The airhead New Age hippie girl is the most common. On election night, our very own airhead hippie girl proclaimed to the class at large that no enlightened person could possible vote for George Bush.

The airhead hippie girl is inclined toward fantasized romances. One of our instructors announced on several ocassions that she was finally getting married. Each time, she stated that she was about to move to a new state (like South Carolina). She would disappear for a week or two, then reappear, without a word to say about the marriage that obviously did not happen.

I don't find this type of woman particularly attractive. Actually, what I find most unattractive about the yoga airheads is their assumption that, because you practice yoga, you must be somewhat to the left of Ralph Nader, you hate all Republicans and you think that white men should give up their jobs so that women, blacks and gays can have first choice.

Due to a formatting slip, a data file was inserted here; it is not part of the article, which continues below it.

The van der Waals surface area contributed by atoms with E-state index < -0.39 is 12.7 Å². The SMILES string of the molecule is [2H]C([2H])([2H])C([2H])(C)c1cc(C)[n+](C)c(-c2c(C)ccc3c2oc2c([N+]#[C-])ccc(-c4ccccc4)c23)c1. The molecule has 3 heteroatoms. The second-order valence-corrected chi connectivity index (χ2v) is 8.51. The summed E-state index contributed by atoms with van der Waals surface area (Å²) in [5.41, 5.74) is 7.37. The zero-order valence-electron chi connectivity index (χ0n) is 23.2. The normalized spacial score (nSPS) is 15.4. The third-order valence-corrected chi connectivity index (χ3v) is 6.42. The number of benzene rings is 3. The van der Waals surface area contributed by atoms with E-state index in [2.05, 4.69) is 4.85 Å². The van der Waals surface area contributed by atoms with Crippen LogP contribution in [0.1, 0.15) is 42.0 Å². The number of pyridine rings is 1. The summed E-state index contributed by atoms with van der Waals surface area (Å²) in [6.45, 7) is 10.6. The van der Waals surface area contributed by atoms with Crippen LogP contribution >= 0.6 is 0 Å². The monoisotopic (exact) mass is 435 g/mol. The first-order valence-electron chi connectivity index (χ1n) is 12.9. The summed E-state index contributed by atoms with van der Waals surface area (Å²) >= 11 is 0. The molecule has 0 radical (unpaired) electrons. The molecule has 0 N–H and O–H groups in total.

Other than that, I enjoy my joga sessions.

Posted by: Stephen on June 30, 2003 05:03 PM

My sister, who has been doing ballet since age 4, has just recently at 22 switched to Yoga and even gone so far as to attend the Baron Baptiste School in Mexico. I'm happy for her because she never had the Prima Donna, "get out front and look at me" personality to succeed in dancing, but Yoga seems a great fit for her and there seem to be plenty of teaching opportunities in the area. I wonder if other ballet dancers are going through this transition. Yoga seems to be much, much better for you.